Tailoring the immune response by targeting C-type lectin receptors on alveolar macrophages using " pathogen-like" amphiphilic polyanhydride nanoparticles

Ana V. Chavez-Santoscoy, Rajarshi Roychoudhury, Nicola L.B. Pohl, Michael J. Wannemuehler, Balaji Narasimhan, Amanda E. Ramer-Tait

Research output: Contribution to journalArticle

55 Scopus citations

Abstract

C-type lectin receptors (CLRs) offer unique advantages for tailoring immune responses Engagement of CLRs regulates antigen presenting cell (APC) activation and promotes delivery of antigens to specific intracellular compartments inside APCs for efficient processing and presentation In these studies, we have designed an approach for targeted antigen delivery by decorating the surface of polyanhydride nanoparticles with specific carbohydrates to provide pathogen-like properties Two conserved carbohydrate structures often found on the surface of respiratory pathogens, galactose and di-mannose, were used to functionalize the surface of polyanhydride nanoparticles and target CLRs on alveolar macrophages (AMφ), a principle respiratory tract APC Co-culture of functionalized nanoparticles with AMφ significantly increased cell surface expression of MHC I and II, CD86, CD40 and the CLR CIRE over non-functionalized nanoparticles Di-mannose and galactose functionalization also enhanced the expression of the macrophage mannose receptor (MMR) and the macrophage galactose lectin, respectively This enhanced AMφ activation phenotype was found to be dependent upon nanoparticle internalization Functionalization also promoted increased AMφ production of the pro-inflammatory cytokines IL-1β, IL-6 and TNF-α Additional studies demonstrated the requirement of the MMR for the enhanced cellular uptake and activation provided by the di-mannose functionalized nanoparticles Together, these data indicate that targeted engagement of MMR and other CLRs is a viable strategy for enhancing the intrinsic adjuvant properties of nanovaccine adjuvants and promoting robust pulmonary immunity.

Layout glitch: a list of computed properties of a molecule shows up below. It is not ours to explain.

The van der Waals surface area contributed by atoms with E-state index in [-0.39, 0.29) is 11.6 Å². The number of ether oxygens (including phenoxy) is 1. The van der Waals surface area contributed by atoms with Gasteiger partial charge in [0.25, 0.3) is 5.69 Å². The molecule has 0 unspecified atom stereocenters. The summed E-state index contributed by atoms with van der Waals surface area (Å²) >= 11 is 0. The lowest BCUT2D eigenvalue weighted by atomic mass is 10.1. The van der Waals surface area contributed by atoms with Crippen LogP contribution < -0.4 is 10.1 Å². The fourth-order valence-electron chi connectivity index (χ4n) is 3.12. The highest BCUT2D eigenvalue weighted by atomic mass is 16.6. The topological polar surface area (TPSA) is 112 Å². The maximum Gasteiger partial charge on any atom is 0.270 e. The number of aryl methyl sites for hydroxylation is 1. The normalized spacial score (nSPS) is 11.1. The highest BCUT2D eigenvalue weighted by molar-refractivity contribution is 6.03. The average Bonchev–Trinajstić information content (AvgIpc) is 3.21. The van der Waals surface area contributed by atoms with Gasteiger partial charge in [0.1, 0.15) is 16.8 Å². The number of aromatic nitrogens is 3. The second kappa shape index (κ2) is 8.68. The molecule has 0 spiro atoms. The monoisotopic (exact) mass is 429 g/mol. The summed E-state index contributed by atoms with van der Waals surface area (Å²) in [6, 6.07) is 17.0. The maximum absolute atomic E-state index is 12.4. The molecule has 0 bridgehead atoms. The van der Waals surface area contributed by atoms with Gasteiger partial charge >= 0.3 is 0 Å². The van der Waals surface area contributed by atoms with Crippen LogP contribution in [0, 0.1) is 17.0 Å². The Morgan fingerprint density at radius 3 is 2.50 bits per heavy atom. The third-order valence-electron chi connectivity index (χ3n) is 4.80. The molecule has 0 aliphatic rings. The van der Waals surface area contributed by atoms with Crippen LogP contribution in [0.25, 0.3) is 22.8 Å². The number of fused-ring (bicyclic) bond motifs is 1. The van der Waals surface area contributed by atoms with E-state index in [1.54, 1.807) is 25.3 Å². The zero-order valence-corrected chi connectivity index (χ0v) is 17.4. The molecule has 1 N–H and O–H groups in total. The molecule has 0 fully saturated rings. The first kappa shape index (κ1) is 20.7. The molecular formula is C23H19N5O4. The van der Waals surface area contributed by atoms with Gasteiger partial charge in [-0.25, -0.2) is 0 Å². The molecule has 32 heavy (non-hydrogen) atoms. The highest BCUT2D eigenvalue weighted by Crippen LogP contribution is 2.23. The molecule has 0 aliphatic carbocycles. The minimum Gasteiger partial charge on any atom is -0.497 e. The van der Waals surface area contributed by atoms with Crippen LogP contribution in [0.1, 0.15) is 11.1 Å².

Original languageEnglish (US)
Pages (from-to)4762-4772
Number of pages11
JournalBiomaterials
Volume33
Issue number18
DOIs
StatePublished - Jun 1 2012

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Keywords

  • Alveolar macrophages
  • Carbohydrates
  • Nanoparticles
  • Polyanhydrides

ASJC Scopus subject areas

  • Bioengineering
  • Ceramics and Composites
  • Biophysics
  • Biomaterials
  • Mechanics of Materials

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